further. They brought with them a full portion of all the riches of the past, in science, in art, in morals, religion, and literature. The Bible came with them. And it is not to be doubted, that to the free and universal reading of the Bible, in that age, men were much indebted for right views of civil liberty. The Bible is a book of faith, and a book of doctrine, and a book of morals, and a book of religion, of especial revelation from God; but it is also a book that teaches man his own individual responsibility, his own dignity, and his equality with his fellow-man. The great elements, then, of the American system of government, originally introduced by the colonists, and which were early in operation, and ready to be developed, more and more, as the progress of events should justify or demand, were :

Escape from the existing political systems of Europe, including its religious hierarchies, but the continued possession and enjoyment of its science and arts, its literature, and its manners. Home government, or the power of making in the colony the municipal laws which were to govern it;

Equality of rights;

Representative assemblies, or forms of government founded on popular elections.


The choice of America fell on a man born west of the Alloghanies, in the cabin of poor people of Hardin County, Kentucky -Abraham Lincoln.

His mother could read, but not write; his father could do neither; but his parents sent him, with an old spelling-book, to school, and he learned in his childhood to do both.

When eight years old he floated down the Ohio with his father on a raft which bore the family and all their possessions to the shore of Indiana; and, child as he was, he gave help as they toiled through dense forests to the interior of Spencer County. There in the land of free labor he grew up in a log-cabin, with the solemn solitude for his teacher in his meditative hours. Of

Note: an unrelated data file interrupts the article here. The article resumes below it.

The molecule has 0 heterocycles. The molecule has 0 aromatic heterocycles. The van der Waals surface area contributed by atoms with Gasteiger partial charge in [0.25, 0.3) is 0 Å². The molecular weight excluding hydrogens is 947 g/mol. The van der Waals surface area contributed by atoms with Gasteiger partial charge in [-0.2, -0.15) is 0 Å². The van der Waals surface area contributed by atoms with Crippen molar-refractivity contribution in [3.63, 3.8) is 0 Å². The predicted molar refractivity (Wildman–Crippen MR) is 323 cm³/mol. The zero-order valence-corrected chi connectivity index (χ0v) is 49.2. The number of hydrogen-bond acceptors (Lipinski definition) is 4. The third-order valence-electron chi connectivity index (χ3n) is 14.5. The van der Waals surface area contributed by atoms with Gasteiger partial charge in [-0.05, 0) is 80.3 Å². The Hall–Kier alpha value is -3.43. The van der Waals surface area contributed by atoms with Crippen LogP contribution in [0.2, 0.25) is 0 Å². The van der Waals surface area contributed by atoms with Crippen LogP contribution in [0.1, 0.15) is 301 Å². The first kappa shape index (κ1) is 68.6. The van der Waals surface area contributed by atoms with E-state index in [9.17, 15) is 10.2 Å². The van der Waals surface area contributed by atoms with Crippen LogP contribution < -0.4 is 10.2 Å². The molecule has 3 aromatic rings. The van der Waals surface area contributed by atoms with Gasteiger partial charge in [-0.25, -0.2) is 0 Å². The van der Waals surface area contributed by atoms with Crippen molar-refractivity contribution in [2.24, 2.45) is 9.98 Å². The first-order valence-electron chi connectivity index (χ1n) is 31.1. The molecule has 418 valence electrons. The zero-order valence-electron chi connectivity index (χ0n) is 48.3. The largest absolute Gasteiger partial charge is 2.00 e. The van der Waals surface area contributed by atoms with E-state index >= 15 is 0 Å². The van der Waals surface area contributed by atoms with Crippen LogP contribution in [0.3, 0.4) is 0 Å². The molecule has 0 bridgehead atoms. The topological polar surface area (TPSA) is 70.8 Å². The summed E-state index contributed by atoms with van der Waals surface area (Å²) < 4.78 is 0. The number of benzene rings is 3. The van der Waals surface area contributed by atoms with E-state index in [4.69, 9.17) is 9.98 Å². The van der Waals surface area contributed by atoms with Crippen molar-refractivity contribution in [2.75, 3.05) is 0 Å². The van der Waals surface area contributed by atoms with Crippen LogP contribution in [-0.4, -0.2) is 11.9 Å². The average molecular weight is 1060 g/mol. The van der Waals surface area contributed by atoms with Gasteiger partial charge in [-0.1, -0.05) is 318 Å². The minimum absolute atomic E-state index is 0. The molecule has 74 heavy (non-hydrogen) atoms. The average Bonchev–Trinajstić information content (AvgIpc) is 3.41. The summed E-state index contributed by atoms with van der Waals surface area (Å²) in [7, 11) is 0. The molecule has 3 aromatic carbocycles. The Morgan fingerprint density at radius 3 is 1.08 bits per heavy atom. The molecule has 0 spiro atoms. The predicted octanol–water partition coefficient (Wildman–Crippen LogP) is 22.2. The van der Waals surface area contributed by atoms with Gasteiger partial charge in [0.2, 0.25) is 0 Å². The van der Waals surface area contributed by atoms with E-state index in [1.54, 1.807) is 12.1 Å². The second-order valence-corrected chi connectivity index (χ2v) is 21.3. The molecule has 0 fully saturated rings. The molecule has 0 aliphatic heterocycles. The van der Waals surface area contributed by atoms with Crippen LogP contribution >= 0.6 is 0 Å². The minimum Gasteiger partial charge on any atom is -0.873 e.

Asiatic literature he knew only the Bible; of Greek, Latin, and mediæval, no more than the translation of Æsop's Fables; of English, John Bunyan's Pilgrim's Progress. The Traditions of George Fox and William Penn passed to him dimly along the lines of two centuries through his ancestors, who were Quakers.

Otherwise his education was altogether American. The Declaration of Independence was his compendium of political wisdorn, the Life of Washington · his constant study, and something of Jefferson and Madison reached him through Henry Clay, whom he honored from boyhood. For the rest, from day to day, he lived the life of the American people: walked in its light; reasoned with its reason; thought with its power of thought; felt the beatings of its mighty heart; and so was in every way a child of nature-a child of the West-a child of America.

At nineteen, feeling impulses of ambition to get on in the world, he engaged himself to go down the Mississippi in a flatboat, receiving ten dollars a month for his wages, and afterwards he made the trip once more. At twenty-one he drove his father's cattle as the family migrated to Illinois, and split rails to fence in the new homestead in the wild. At twenty-three he was captain of volunteers in the Black Hawk war. He kept a shop; he learned something of surveying; but of English literature he added to Bunyan nothing but Shakspeare's plays. At twenty-fivo he was elected to the Legislature Illinois, where he served eight years. At twenty-seven he was admitted to the bar. In 1837 he chose his home at Springfield, the beautiful center of the richest land in the State. In 1847 he was a menaber of the National Congress, where he voted about forty times in favor of the principle of the Jefferson proviso. In 1854 he gave his influence to elect from Illinois to the American Senate a Democrat who would certainly do justice to Kansas. In 1858, as the rival of Douglas, he went before the people of the mighty Prairie State saying: “This Union cannot permanently endure, half slave and half free; the Union will not be dissolved, but the house will cease to be divided ;' and now, in 1861, with no experience whatever as an executive officer, while States were madly flying from their orbit, and wise men knew not where to find counsel, this descendant of Quakers, this pupil of Bunyan, this child of the Great West, was elected President of America.



He measured the difficulty of the duty that devolved upon him, and was resolved to fulfill it.